But how can we answer such objections? I like the approach Aristotle takes. He proposes that there must be a function, a proper activity, for man. The argument is interesting. Has an eye or a hand a function, and the human being none? It wouldn’t make sense for the parts to have functions but the whole not to have a function.
You go to the eye doctor and say that your eye doesn’t work well. You can’t see. How do we know that this is a problem? Maybe your eye isn’t sick at all! If we decide that the function of the eye is to serve as mere decoration for a face, then that’s the case, right? Who am I to say otherwise?
There are people who go to doctors to have perfectly healthy parts of the body amputated, because it feels wrong for them to have healthy limbs.
We presume that we know what an eye is for, and if it doesn’t doesn’t have 20/20 vision, we correct it until it does. How do we know that it needs correction? Correction implies the correct. Hidden in the background is the notion that humans ought to be able to see well. This “ought” is a hint to the telos or function or happiness of human beings.
Out with my lovely wife on the town yesterday. We mostly just walked through Walmart looking for dog toys, but call it a date. As is usually the case in American cities, very many people were obese or otherwise physically unable. I say this not to make fun, but to lament what need not be. Most people are sick. They are obese and generally weak. Maybe not everyone, but a high percentage.
We are body-soul creatures. I have a friend who works in neurology, a materialist, who insists that everything eventually comes down to biological processes. I who am not a materialist nevertheless agree with him. Everything does come down to biological processes. Gabriel Marcel says “I am my body!” The relationship between the spiritual and the material is not necessarily antagonistic. Leave that question to St. Paul and the philosophers, who speak of the flesh at war with the spirit. But follow me on this point: Your body is fundamentally a part of you. It might just be a another word for “you.”
If I kick your shin, I’m kicking you.
Mind and body may not be identical (I follow Aristotle and Aquinas on this), but even so, a hangover affects your ability to think.
Imagine being a habitual drunk. Every day, you are either hungover or intoxicated. How well would you function? Wouldn’t the alcohol hurt every part of your life? Would you make good decisions? Would you thrive? Could you be trusted in matters of importance? Assigned the management of others? Should you be able to vote? It would be madness.
Now consider that instead of an alcoholic you are merely unhealthy. You are carrying 40 or 50 or 100 extra pounds. You don’t move very well. Every day you are struggling to manage the physical world. How well would you function? Wouldn’t it hurt every part of your life? How would you make good decisions? Would you thrive? Could you be trusted in matters of importance? After all, your own body, that most intimate part of you, is unhealthy because of self-inflicted behavior. Unfaithful in the small things (your body and your self), would you be faithful in larger thing?
Consider that 75% of the population is sick. And yet we are a democracy.
How Barbells Save the World
Here’s where my plan helps. Take a moment and reflect. Get to the gym. Start moving. Start by sitting down and standing up from a chair. Get moving, and then move some more. Progressive resistance (weight training) is a wonderful way to do this, because it is cheap and effective, and you could even set up a place in your own garage for not too much money. Have someone teach you good form, then add weight. Keep doing it. Mind your eating! The food is designed to break your satiety signals. Don’t let it. Conquer!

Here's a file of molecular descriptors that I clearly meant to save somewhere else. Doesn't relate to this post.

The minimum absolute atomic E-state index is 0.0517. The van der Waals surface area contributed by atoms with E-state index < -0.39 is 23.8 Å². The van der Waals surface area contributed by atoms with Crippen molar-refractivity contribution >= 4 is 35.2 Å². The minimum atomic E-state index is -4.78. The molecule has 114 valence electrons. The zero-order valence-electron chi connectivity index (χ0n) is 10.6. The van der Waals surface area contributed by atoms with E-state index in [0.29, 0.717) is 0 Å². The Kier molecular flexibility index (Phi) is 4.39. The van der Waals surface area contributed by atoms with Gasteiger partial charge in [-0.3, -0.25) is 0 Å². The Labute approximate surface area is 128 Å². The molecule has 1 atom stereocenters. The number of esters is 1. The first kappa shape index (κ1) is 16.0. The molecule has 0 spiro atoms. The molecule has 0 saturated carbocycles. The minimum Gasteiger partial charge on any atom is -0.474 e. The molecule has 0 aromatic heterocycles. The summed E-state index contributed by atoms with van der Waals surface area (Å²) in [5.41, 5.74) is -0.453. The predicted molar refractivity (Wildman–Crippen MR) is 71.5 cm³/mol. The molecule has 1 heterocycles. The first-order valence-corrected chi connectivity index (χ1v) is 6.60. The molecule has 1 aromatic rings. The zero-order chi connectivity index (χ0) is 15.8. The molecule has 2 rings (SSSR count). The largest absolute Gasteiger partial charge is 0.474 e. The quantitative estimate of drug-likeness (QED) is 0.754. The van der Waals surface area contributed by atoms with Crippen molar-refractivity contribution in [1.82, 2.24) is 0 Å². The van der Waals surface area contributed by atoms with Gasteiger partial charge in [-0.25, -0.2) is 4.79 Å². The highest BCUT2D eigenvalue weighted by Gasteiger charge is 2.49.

Imagine the tax rate based on your powerlifting total.
Now, instead of 75% of the population being sick, 75% of the population is strong and vigorous. Perhaps now, democracy makes sense. They’ve conquered themselves, put themselves in order, are friends to themselves, as Socrates says. Now, and only now, is the electorate (jacked-ectorate? Swole-archy?) trustworthy in greater matters.
(In which I experiment with “Hemingway Mode”, which shuts off the backspace so that writers can quit worrying about editing and just emit text. I implemented it in VIM https://github.com/lgalke/vim-ernest. But I think the Freewrite fancy keyboard has it, as does Writemonkey and FocusWriter. )
iThis is Ernest mode on vim. It’s the Ernest Hemingway mode that disallows the backspace. All I can do is keep writing. No editig! Crap I mispelled that last word. Oh well.
Keep going! Keep writing! Keep generating content! That’s what we all need to do these days, especially if we are niche internet micro-celebrities. Keep the monter fed or die.
On the other hand, there’s a probl/em that is very common to creators. The internal critic. The vocie in your head that says “his is no good.” “Who do you think you are? This is no good. DHon’t press ‘publigsh’.” Being able to edit makes some of lus less likely to write.
Have you ever noticed yourself playing with fonts, margins, formatting? Do you pore over lists of the best pencils or notebooks? Doe you look for the perfect scritch of the pencl on the page? Buy one more gadget and you’ll write that novel!
That’s all a lie. The real problem is that you don’t want to twriet. AT leasvt you don’t want to write enough to make it happen. It might be that you are suffuring from ‘soloth’, the medieval vice of sadness in the face of the good, probably because of th e effort it would require. THe work that you need to do will be actual work, and therefore require much of you. IUt would beb etter, you secretly think, not ot do it at all. But rather than say that honestly, you futs around trying to make everything perfect before you start.
I am writing this post on Vim, my favorite text editor, which I fourd after much searching trying to find perfection. Even so, it’s pretty perfect. I am using something called the “Ernest” mode, which turns off all the beackspace and editing commands. You can onlny keep tyining. I think I like it. I have many errors, but I also have an essay.
Now aI can’t backspace, so if I make a mistake it is there . darn it. But I can keeep writing.